Opinion Reader: Schools should wait for Supreme Court, Virginia Supreme Court to rule on LGBT matter
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School Board Should Wait For The Courts
By Carrie Beliles, resident of Triangle, VA
Thursday, September 15, 2016
Word count: 638
Next week, the Prince William School Board will vote on a major policy proposal to add “gender identity” to the school’s non-discrimination policy. Enacting this new policy could allow transgender faculty and students to choose the bathroom, locker room, showers and athletic team participation of their preferred choice, regardless of current biological anatomy.
My family moved to Prince William County because it is a welcoming and compassionate place for all people. I enjoy that multiple cultures and people with diverse belief backgrounds all live together in relative harmony. While I believe we should protect transgender students from harassment and discrimination, this policy proposal could have far-reaching ramifications.
This gender identity policy is being debated in Courts all across the nation, and is even on its way to the Virginia Supreme Court. In August, a federal judge in Texas temporarily blocked President Obama’s guidance directive on the use of bathrooms by transgender students, (State of Texas et al v. United States of America). Also in August, the U.S. Supreme Court halted a lawsuit by a student in Gloucester County, Virginia, effectively ruling that the County did not have to open up their bathrooms, locker rooms and showers to opposite gender students (G.G. v. Gloucester County School Board). Earlier this year, 51 families in Illinois (the district in which I graduated High School, Palatine High School) filed suit against two federal agencies and Township High School District 211 on this issue, as well (Students and Parents for Privacy, et al v. United States Departments of Education and Justice, Township High School District 211, and Cook County, Illinois).On Monday, the Virginia Supreme Court decided to take up a challenge to Fairfax County’s “gender identity” policy change (Andrea Lafferty, et al, v. School Board of Fairfax County). This is the very same policy being voted and considered by the School Board on September 21 in Prince William.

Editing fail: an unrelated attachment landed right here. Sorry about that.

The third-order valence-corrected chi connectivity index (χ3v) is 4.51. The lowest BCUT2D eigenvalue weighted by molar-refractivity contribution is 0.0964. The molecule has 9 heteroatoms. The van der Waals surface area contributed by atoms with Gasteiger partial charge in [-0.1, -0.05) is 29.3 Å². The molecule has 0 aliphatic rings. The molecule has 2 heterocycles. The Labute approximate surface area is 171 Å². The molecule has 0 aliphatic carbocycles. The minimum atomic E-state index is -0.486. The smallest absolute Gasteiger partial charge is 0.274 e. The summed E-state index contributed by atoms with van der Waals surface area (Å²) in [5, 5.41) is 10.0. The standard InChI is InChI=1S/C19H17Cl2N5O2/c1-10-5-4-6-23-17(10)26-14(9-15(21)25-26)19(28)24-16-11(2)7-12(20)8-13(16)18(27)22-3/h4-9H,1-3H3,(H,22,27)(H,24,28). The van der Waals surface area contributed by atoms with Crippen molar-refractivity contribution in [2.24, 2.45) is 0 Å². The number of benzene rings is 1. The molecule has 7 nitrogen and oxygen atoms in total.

Moving forward with this policy now in Prince William could open up the County to frivolous lawsuits and protracted litigation that drain taxpayer resources that could be allocated to classrooms across the county. While the constitutionality of this policy change is debated in the courts, Prince William School Board Chairman Ryan Sawyers should put this on hold until the Supreme Court and the Virginia Supreme Court have ruled on this matter.
In law school, I was taught the importance of judicial precedence in how the law is administered; which means that previous rulings have significant sway on future rulings. Judicial precedent provides a blueprint for how a law should be implemented and interpreted. Precedent will be created by the US Supreme Court and Virginia Supreme Court very soon. The Prince William School Board should align itself with judicial precedent as the way forward on this issue.
If the School Board believes some action is necessary in the here and now, they should do three things: 1) evaluate the track-record of transgender welfare and determine if a problem exists; 2) take their time to debate implementation logistics and unintended consequences of this policy change; and 3) wait for the Supreme Court and Virginia Supreme Court to rule on this matter.
The Prince William County Public Schools have conducted numerous forums and outreach events regarding discrimination and school bullying, and the issue of discrimination toward transgender students and staff has not be cited as a problem at this time. This is good news.
To summarize, in order to protect our County from unnecessary lawsuits and to avoid the embarrassing possibility of a policy reversal, School Board Chairman Sawyers should push this vote to a later date allowing higher judicial precedent to pave a smoother way for our community.
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